Only Frank Foster remains from the previous album's reeds lineup, here just contributing his soprano sax to Ed Bland's track "Digital Display".

Drummer alert! Mark Feldman has transcribed some of Elvin's patterns for "Digital Display" over here at "Bang! The Drum School".

The dominant new guest here is alto saxophonist Bunky Green, who composed three of the five tracks here. After a decade-long recording break he had returned earlier in the year with his Vanguard album "Transformations", also produced by Ed Bland. Much of that album borders on proto-"smooth jazz", with highly modal covers of pop hits, but on "Time Capsule" he has a rougher, more interesting edge, perhaps from the company he's keeping here.

Tenor saxophonist George Coleman had played on some of Jones' later Blue Note releases, as well as a few Strata-East releases like Charles Tolliver's "Impact!" ; the Jazz Contemporaries' "Reasons In Tonality" and Keno Duke's "Sense Of Values". In 1977, the same year as this album, he also played on Charles Earland's "Smokin".

At this stage, prolific flautist Frank Wess was straddling both the jazz world and the disco-funk session game - recent credits had included albums as diverse as Sister Sledge's "Circle of Love"; Van McCoy's "Disco Baby"; Oscar Brown's "Brother Where Are You"; Woody Shaw's "Rosewood"; and Crap Jazz Covers' favourite, "Sweet Buns and Barbecue" by Houston Person.

In the few years preceding this album, bass player Juni Booth had worked on Larry Young's "Lawrence Of Newark" ; McCoy Tyner's "Song of the New World" and "Atlantis"; and Joe Bonner's "Angel Eyes" . 2nd bassist Milt Hinton has been described as probably appearing "on more records than any other musician", so feel free to peruse his thirteen pages of credits.

Hoping you enjoy this one folks!


01. 'Frost Bite' - 7:53 - (Ryo Kawasaki)
02. 'Digital Display' - 7:31 - (Ed Bland)
03. 'Moon Dance' - 6:20 - (Bunky Green)
04. 'Time Capsule' - 8:07 - (Bunky Green)
05. 'Spacing' - 10:35 - (Bunky Green) 


Drums - Elvin Jones
Bass - Milt Hinton (1-2), Juni Booth (3-5)
Electric Piano - Kenny Barron
Flute - Frank Wess (1-2)
Guitar - Ryo Kawasaki
Percussion - Angel Allende
Alto Saxophone - Bunky Green
Soprano Saxophone - Frank Foster (2)
Tenor Saxophone - George Coleman (1, 3-5) 


Vanguard Records, 1977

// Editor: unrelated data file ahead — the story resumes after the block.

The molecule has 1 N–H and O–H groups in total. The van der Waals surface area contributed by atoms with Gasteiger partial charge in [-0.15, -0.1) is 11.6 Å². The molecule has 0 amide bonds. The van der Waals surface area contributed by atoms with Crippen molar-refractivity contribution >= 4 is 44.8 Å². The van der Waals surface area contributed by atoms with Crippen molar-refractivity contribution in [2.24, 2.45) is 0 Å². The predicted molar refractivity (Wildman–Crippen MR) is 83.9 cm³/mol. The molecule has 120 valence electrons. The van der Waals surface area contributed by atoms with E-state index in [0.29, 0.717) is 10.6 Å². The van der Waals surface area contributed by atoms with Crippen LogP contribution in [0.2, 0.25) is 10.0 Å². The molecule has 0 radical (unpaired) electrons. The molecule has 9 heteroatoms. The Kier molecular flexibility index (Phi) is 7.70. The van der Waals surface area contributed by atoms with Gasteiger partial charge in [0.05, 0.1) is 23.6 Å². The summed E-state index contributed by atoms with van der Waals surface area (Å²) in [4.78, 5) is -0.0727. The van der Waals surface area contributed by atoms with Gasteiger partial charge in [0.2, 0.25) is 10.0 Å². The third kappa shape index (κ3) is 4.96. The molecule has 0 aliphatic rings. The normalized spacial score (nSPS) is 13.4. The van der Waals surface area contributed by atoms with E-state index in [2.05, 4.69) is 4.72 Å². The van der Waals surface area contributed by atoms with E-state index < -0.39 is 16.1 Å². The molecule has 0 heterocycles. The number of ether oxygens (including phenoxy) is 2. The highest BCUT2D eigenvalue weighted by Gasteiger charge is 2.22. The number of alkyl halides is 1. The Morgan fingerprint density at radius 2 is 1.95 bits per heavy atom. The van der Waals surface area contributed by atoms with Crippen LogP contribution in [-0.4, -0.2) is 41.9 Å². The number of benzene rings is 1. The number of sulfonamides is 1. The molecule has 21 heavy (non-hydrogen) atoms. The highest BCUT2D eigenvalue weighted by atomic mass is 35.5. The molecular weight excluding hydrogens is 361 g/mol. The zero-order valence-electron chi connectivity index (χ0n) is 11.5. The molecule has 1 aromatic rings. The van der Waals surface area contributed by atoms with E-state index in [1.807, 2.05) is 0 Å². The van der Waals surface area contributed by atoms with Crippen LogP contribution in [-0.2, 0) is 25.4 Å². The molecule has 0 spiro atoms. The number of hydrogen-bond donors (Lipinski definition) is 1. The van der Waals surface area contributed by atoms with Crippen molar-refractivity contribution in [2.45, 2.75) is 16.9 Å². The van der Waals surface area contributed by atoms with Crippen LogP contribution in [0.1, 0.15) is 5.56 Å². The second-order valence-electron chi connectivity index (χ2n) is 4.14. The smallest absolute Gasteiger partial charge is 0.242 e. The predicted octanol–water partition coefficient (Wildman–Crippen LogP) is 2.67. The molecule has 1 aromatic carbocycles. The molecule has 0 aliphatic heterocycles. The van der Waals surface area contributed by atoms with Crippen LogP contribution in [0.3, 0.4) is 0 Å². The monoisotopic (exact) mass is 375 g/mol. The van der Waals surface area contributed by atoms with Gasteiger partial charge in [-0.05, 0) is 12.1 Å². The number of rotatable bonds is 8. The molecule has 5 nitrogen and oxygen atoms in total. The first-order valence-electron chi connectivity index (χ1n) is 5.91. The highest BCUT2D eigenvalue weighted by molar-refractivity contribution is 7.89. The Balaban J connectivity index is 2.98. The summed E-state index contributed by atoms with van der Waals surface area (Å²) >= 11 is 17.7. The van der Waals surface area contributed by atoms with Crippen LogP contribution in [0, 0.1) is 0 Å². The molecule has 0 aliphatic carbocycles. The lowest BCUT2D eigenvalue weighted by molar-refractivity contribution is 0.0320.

VSD 79389
Producer - Ed Bland
Mixed By - David Baker
Engineer - Charlie Repka , Jeff Zaraya
Photography - Joel Brodsky
Design - Jules Halfant
Montage - Hy Radin 

OTHER ELVIN JONES at this blog :

1975 "New Agenda"
1976 "The Main Force"
1976 "Summit Meeting"


Rip from deleted Vanguard CD re-release by

Other albums linked in this post are at the blogs : Ile Oxumare, Strata-East Fan Club; Magic Purple Sunshine, Nine Sisters, Orgy In Rhythm, My Jazz World, Everything Is On The one, Pharoah's Dance, Raider of the Lost Ark, Jamz for the Soul, Mientras Otros Duermen, My Favourite Sound, Marramua, and Musica Y Programas.
Please thank these people if you visit them.

Saturday, August 1, 2009

Elvin Jones - "The Main Force" (1976)

A year along from "New Agenda", Elvin Jones and his group are in a jamming mode, working over looser structures with improvisational groupings amongst the reeds and percussion, with plenty of solo space as well. "The Main Force" is a more african-focused event with early fusion touches, ripped freshly from vinyl and presented here today in WAV and MP3.
Sometimes it sounds like they're all auditioning for Miles Davis' mid-70s live band, none so more than guitarist Ryo Kawasaki, who's coming off Gil Evans' "Music of Jimi Hendrix" and "There Comes a Time" albums, and here keeps his foot planted firmly on the wah-wah pedal, still a year away from smoothing things out considerably on his solo album "Juice". Kawasaki's track "Salty Iron" opens the album.

There are no less than four reeds players here; with Frank Foster and Steve Grossman joined this time round by Dave Liebman (who along with Grossman, of course, had successfully auditioned for the Davis band), and Pat La Barbara, who'd been working with Buddy Rich for the previous decade on albums like "Roar of '74" and "Stick It". La Barbara would continue as a central player for Jones for several years after this.

The woodwinds wind around each other in afro-style coils pushing eastwards on the sprawling fifteen-minute jam "Song of Rejoicing after returning from a hunt", which closes the album. The track is adapted by Jones from the djoboko rhythm of the Ba-Benzele pygmies; and arranged by Gene Perla. Perla doesn't play on this album, but would go on to form Stone Alliance the next year with Grossman and Liebman.

Or, as Todd Barkan writes in his hysterical liner notes :

"Here we are taken on a liferaft shooting the rapids of Elvin's bloodstream. A stream of consciousness hurtling us through lush, green river valleys into dens, electric jungles, and out onto sun-yellowed plains - flowing all the way back to the blood of his African ancestors."

I'll take two of whatever Todd's on, then chase them with a few margaritas.

Elvin Jones gets to break out with his signature thunder rolls on Gene Perla's "Sweet Mama", built around some wild impro from bassist Dave Williams. Williams had played on the first Blackbyrds album and Kenny Barron's "Peruvian Blue", then worked again with Elvin Jones the next year on Hadley Caliman's "Celebration". His composition here is "Mini Modes" - see the preview at the top of the post.

Producer Ed Bland contributes the modal "Philomene", and the man holding down the rhodes (and occasional piano) is Albert Dailey, fresh off Azar Lawrence's "Summer Solstice" and soon to record on Reggie Workman's "Conversation".